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What Does “14 Carat Gold” Mean? A Guide to Weighing GoldPosted on: 5th October 2016 By Alisson
When it comes to weighing and valuing gold, the average person is often a bit confused in terms of semantics and pricing logic. Most laymen do not understand how gold is valued, what carats mean and why gold weight is so important. If your head is spinning, don’t fret! All of the answers to your gold pricing questions are explained below.
An Explanation of Gold Carats
The best way to think of a gold carat is as a reference to the gold’s purity. Gold buyers covet pure gold that is not mixed with additional metals. Readers are likely wondering why metals would be combined with gold. Such a synthesis occurs to boost the gold’s fortitude and durability. As an example, 10 carat gold is mixed with additional metals to improve its utility while 24 carat gold is gold in its pure form. Gold’s purity is one of the most important factors in determining its value. Another important variable is the physical weight of the gold. If you are interested in buying a solid gold bar, gold bullion or gold jewellery, be sure to check out their stamps. The stamp will tell you important information about the piece of gold such as its carat and overall purity.
Carat Semantics and Stamps
Carats are often referred to with the “K” symbol as well as “ct”. As an example, 8 carat gold is commonly referred to as “8K”, “8ct” and “333”. Don’t be confused by “333” and other number sequences. Such number strings are merely a means of referring to the gold’s purity percentage. A number string of “333” means the piece is 33 percent pure gold. However, it must be noted that 8 carat gold is not universally recognized as it has comparably low quality.
British Commonwealth nations are rife with 9 carat gold. This gold is often referred to as “9K”, “9ct” and “375”. A piece of 9 carat gold has 37.5 percent pure gold. Purchase 9 carat gold and you will have an incredibly strong and durable metal that can be used for jewelry and an array of other purposes. One of the gold market’s most common standards is 10 carat gold. Also referred to as “10K”, “10ct” and “416”, 10 carat gold contains 41.6 percent pure gold. It is desired for its rigidity and ability to remain intact across posterity.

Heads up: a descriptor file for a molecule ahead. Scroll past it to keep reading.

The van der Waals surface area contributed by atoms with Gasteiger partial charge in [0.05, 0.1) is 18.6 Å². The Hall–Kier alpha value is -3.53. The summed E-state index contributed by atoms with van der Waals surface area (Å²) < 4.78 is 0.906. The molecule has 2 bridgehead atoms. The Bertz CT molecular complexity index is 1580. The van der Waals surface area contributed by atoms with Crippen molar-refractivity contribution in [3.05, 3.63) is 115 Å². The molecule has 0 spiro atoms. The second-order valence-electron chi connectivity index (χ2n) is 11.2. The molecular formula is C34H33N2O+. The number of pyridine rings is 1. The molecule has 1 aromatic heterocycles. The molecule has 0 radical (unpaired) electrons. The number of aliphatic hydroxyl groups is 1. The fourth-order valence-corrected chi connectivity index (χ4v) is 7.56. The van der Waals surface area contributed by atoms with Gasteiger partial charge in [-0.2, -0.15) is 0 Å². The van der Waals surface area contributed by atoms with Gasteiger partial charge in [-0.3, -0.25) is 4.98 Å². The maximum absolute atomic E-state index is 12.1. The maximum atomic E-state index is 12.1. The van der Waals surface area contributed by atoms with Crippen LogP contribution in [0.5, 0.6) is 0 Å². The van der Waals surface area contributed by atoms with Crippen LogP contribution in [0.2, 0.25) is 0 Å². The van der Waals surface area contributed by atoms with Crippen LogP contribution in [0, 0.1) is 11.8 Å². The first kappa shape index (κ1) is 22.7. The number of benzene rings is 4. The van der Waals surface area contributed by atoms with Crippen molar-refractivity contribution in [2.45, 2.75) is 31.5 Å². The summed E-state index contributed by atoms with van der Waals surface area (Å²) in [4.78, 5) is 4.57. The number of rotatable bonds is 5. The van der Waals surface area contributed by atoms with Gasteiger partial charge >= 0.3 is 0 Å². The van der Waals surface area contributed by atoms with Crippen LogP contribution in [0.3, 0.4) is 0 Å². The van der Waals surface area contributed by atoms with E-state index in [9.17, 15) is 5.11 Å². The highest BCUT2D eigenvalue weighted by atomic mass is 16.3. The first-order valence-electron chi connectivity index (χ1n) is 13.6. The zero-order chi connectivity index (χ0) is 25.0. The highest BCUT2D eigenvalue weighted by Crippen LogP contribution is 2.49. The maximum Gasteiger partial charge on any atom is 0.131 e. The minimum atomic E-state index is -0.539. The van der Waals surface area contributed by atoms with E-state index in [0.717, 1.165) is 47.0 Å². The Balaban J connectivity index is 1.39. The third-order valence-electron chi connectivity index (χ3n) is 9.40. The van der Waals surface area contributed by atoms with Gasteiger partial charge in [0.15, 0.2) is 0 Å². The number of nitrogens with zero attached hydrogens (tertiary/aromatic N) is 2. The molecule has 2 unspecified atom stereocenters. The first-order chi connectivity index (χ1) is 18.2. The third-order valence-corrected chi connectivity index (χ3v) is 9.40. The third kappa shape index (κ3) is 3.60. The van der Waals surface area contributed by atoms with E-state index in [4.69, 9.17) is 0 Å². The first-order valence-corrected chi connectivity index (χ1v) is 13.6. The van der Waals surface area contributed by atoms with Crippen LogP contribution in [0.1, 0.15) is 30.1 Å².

One step up from 10K gold is 14K gold. Also referred to as “14ct” and “585”, this gold contains 58.5 percent purity. 10K gold is used at a high frequency and found throughout the marketplace. It is worth mentioning that Russian 14 carat gold is one-tenth of a percentage point less pure, measuring 58.4 percent purity. Those who own especially old pieces of jewellery might have a piece of 15 carat gold on their hands. Stamps that indicate 15 carat gold are “15K”, “15ct” and “625”. This gold is 62.5 percent pure. Since 15 carat gold production came to an end over 80 years ago, this style of gold typically exists in heirloom pieces.
Jewellery of the highest quality often contains 18 carat gold. Common stamps for such gold include “18K”, “18ct” and “625”. 18 carat gold is 62.5 percent pure. Those familiar with the gold and jewelry industries consider 18 carat pieces to be the standard for elite work. As noted above, 24 carat gold is strongly desired for its 100 percent purity. This perfectly pure gold is quite soft and fragile compared to gold of lesser carats. Common stamps for 24 carat gold are “24K”, “18ct” and “1000”. Since 24 carat gold is 100 percent pure, it is rarely used in the creation of jewellery.
The Importance of Weighing Gold
Gold’s physical weight must be measured in order to determine its true worth. Yet a piece can’t be placed on a scale to determine the weight of its gold components. Gold is a precious metal that has its own unique measurement known as the “troy ounce”. A single troy ounce is the equivalent of 20 pennyweights or 480 grams. If you are interested in selling gold, you will find that dealers use grams and pennyweights as common forms of measurement. It is prudent to determine your gold’s physical weight and carat measurement before attempting to sell it.
Gold Smart is in the Market for Your Gold and Other Precious Metals
Kiwis throughout New Zealand trust Gold Smart for fair pricing, friendly customer service and unparalleled transparency. We buy gold, gold jewellery, platinum, palladium and silver. Reach out to us for a competitive quote and more information about our gold buyers New Zealand business.